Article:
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This blog post is excerpted from the new Passages Issue Brief: Demystifying Decision Making in Family Philanthropy
How does your Board of Directors make decisions? Do you gather around a table with a clear, concise packet of relevant materials, a well-prepared agenda that spells out which decision-making process will be used, then calmly discuss various proposals until you reach a decision that everyone agrees with and can support? Maybe. But if your board is like most, there is a lot more going on behind any given decision than meets the eye. Family dynamics come into play in ways both seen and unseen, spoken and unspoken. And just as no two families are alike, the dynamics of each family foundation are unique.
Family foundation decision-making can be frustrating and time consuming unless certain steps are taken to select and communicate an appropriate decision-making process up front. A small investment in planning how to make family foundation decisions can result in better outcomes as well as higher board morale and greater enthusiasm in implementation. When board members have a say in selecting the decision-making process, they feel more invested in the outcome—even when they may not be included in making the final decision or may disagree with the end result.
Sometimes even the best laid plans need to change as new information comes to light. If the board realizes that the original decision-making method may not be the best choice—and everyone agrees to change to a different decision-making method midprocess—this can be productive. It may be helpful to have the assistance of an outside facilitator to ensure that all board members understand and agree to the proposed changes, so that no one feels manipulated or confused.
What matters most is that board members feel confident that their views are respected and the process is handled fairly. If board members feel that their perspectives are heard and factored into a discussion, they are much more likely to support and implement a final decision. Thus, it is very important to reach agreement on the decision-making process to be used (the how), before making a decision (the what).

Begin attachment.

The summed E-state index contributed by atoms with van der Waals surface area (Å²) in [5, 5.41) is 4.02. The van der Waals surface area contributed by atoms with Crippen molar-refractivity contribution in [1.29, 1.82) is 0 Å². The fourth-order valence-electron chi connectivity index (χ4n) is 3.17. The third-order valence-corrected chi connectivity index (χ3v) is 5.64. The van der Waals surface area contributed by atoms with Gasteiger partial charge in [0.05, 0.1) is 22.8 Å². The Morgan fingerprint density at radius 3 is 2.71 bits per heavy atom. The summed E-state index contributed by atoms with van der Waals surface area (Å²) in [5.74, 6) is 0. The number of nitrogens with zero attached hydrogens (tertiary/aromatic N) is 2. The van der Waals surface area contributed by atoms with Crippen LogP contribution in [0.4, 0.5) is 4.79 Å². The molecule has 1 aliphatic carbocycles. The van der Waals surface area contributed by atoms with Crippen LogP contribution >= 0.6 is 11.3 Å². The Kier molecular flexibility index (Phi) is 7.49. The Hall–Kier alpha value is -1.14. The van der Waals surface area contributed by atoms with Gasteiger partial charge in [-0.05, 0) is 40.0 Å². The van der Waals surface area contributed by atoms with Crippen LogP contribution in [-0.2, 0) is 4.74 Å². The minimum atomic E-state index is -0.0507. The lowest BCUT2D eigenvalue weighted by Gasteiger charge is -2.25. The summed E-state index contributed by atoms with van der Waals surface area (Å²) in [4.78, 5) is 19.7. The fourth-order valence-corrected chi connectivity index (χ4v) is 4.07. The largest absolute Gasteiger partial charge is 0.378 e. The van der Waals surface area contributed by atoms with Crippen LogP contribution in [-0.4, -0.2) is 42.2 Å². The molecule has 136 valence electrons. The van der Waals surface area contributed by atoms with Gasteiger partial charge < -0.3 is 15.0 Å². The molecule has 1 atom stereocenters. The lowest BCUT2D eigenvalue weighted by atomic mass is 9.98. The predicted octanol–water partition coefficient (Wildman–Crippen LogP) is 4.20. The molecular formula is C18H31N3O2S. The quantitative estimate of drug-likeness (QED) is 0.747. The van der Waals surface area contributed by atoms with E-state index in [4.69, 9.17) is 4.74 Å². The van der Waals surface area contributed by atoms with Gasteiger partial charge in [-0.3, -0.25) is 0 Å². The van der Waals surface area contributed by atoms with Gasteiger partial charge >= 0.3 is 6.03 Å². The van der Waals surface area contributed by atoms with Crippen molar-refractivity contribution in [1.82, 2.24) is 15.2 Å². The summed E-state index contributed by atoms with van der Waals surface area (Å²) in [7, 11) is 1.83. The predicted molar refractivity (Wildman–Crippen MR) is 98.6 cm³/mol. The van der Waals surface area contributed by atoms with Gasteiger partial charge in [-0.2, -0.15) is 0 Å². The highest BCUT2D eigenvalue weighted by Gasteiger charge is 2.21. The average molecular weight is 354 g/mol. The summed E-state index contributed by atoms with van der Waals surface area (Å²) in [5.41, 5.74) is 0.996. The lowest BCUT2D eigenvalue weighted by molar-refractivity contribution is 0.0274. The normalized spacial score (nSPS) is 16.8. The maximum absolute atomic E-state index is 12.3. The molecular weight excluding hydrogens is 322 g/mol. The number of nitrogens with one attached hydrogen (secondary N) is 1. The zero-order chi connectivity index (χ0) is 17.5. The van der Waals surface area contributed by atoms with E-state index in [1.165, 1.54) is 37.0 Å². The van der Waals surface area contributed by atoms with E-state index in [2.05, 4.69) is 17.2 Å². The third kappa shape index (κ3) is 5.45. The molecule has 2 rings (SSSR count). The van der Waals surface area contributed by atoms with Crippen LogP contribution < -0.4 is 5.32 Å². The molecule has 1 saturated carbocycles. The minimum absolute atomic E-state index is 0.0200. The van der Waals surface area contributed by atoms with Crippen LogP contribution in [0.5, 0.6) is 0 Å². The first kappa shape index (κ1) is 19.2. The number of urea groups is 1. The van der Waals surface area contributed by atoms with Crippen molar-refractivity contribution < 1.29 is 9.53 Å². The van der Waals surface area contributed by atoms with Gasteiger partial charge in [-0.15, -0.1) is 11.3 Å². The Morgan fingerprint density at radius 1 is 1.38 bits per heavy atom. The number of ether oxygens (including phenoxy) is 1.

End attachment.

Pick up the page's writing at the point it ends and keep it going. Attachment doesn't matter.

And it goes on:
Preparing your board to reflect on how it makes decisions requires that you first educate board members about their decision-making options, including the potential benefits and downsides of each. Informing your board about a variety of decision-making options helps board members identify which specific decision-making method will be appropriate for any given situation, as well as how to collect the data and perspectives needed to make a well-informed decision.
The goal of this article is to equip you with the three most important steps needed to simplify and strengthen decision-making for your foundation board:
- Step One: Know your decision-making options. Learn about and educate board members on the full range of decision-making options available;
- Step Two: Decide how to decide. Evaluate key criteria to determine the most appropriate decision-making method for any given decision or group of decisions your board faces;
- Step Three: Name it up front. Reach agreement on and communicate the decision-making process before entering into conversations about the content of the decision.
The time it takes to complete these steps will depend on the complexity of the issues, the board’s knowledge and experience, and board members’ ability to communicate and make decisions collaboratively.
Ann Shulman is the executive director of Philanthropy Associates
The views and opinions expressed in individual blog posts are those of the author(s) and do not necessarily reflect the official policy or position of the National Center for Family Philanthropy.